Dealing with fossil fuels in a SSE

In my previous column, I quoted an economist by the name of Kenneth Boulding on the subject of a “steady state economy.”

“There is something fundamentally wrong in treating the Earth as if it were a business in liquidation.”

— Herman Daly

In my previous column, I quoted an economist by the name of Kenneth Boulding on the subject of a “steady state economy.”

An SSE is an economy, which, unlike a cancer cell, doesn’t seek to kill its host (its host, in our case, being the environment, from which our economy derives its sustenance).

But in the previous column, I got stuck on a particular SSE prescription for dealing with fossil fuels.

It stated that oil, gas and coal should only be pulled out of the ground at a rate at which they can be replaced by renewable substitutes (e.g. wind and solar, etc).

However, there was no explanation as to how a lump of coal (measure by joules of energy) could be equated to a solar panel (which is measured not by joules of energy, but by joules of energy per second).

So, along comes Herman Daly (another economist) to the rescue. To deal with fossil fuels in an SSE, he proposes a “cap-auction-trade” system.

And Alberta is not totally out of the loop on this one, since it has elements of both auction and trade in fossil fuels and their resulting emissions.

Oil leases in Alberta only go to the highest bidders.

This makes sense in a capitalist economy, where efficiency is defined as getting the best bang for the buck.

Then there’s the trade element for dealing with emissions. Alberta has the Specified Gas Emitters Regulation (SGER), which applies to large industrial emitters, such as tarsands operators and electrical generating facilities.

These companies (106 of them in Alberta) all emit more than 100,000 tonnes of greenhouse gases (GHG) per year. However, under SGER, they are supposed to reduce their rate of GHG emissions per unit of oil or electricity produced (also known as “emissions intensity”). If they’re unable to reduce that rate, they can buy permits off of other companies who are able to make those reductions (that’s where the trading comes in).

But overall, those 106 companies are still able to increase their output of GHG … just as long as their emissions intensity numbers go down.

Make sense? Well, don’t worry, because Premier Jim Prentice is supposed to be tweaking the formula some time later this year.

So maybe I’ll give him a few numbers to work with.

On the Alberta government website, it trumpets the fact that since 1990, the amount of GHGs produced per barrel of bitumen has gone down by 26 per cent. Wow. That’s about one per cent a year … and in the right direction, too.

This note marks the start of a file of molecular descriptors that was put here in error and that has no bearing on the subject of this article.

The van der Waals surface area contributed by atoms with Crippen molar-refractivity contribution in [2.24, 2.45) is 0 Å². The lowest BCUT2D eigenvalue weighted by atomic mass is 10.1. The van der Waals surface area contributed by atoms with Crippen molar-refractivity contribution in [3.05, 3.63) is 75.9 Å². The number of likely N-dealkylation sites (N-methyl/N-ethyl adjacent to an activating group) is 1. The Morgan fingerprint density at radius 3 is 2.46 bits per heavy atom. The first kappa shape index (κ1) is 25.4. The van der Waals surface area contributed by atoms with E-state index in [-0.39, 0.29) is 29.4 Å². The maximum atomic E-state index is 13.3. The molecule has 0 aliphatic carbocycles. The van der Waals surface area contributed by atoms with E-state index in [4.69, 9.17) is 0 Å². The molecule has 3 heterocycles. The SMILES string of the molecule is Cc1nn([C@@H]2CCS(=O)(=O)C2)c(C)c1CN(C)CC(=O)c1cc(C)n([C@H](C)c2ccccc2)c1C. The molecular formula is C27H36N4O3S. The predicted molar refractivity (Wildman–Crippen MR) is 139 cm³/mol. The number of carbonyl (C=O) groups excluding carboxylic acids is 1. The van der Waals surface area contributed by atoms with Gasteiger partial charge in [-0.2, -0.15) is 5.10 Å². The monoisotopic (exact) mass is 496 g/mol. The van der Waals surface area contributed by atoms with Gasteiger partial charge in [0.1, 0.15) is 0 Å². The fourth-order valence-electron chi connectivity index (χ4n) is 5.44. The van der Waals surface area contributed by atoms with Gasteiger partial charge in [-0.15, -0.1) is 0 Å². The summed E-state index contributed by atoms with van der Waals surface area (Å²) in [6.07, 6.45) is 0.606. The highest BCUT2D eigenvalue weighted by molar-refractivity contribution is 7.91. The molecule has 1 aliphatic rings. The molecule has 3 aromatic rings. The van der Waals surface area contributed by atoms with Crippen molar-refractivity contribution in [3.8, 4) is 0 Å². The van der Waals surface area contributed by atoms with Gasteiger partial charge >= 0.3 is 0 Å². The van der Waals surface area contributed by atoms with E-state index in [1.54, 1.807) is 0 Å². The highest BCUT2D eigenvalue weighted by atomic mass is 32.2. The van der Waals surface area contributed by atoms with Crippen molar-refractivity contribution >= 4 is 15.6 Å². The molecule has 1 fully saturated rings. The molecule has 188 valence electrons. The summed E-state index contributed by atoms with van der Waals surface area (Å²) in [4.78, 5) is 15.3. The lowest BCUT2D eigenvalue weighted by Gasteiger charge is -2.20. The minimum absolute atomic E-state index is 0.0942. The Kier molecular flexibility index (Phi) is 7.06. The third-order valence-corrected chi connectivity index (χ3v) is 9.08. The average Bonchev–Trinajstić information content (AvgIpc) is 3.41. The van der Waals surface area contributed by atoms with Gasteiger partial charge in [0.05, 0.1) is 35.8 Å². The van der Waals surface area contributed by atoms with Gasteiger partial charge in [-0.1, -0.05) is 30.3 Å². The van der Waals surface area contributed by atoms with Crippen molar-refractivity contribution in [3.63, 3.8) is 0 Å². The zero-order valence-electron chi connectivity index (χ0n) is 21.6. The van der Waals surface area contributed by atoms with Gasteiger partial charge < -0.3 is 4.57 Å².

But on the very same page, it forecasts that bitumen production is supposed to rise from two million barrels per day in 2013 to 3.7 million barrels per day in 2020. That equates to an increase of about 12 per cent per year.

Hmm. A historical one per cent per year decrease in emissions intensity versus a forecast 12 per cent increase per year in overall production. Which part of the equation do you think will win out in the end?

Which brings me to the third element of Daly’s SSE system: the cap.

At some level of oil-gas-coal production, thought has to be given to both the rate of depletion of the resource (though with 168 billion barrels of proven bitumen reserves, I don’t think we’ll be freezing in the dark for a while yet), as well as the pollution and habitat degradation related to getting those resources out of the ground.

We’ve already heard about the woodland caribou being classified as a “species at risk,” due to all of the development up north.

And I assume that most of us by now accept the fact that refining bitumen and burning gasoline contributes to global warming.

But do we want to do anything about it? As Hamlet would say, “that is the question. …”

I think it’s time for Prentice to stop thinking about what industry lobbyists might say. And he also has to stop thinking about what voters might say when asked by pollsters to give very short opinions about very complex issues.

What he needs to do is to convene a randomly selected citizens assembly (Google it), and have them deliberate on the issue.

That’s because a citizens assembly is the best way to come up with proposals that are legitimate, transparent, and accountable.

And I’m quite sure that a random selection of my fellow Albertans, given the task of deliberating on this important issue, will not see the Earth as something to simply liquidate.

Evan Bedford is a local environmentalist. Direct comments, questions and suggestions to Visit the Energy and Ecology website at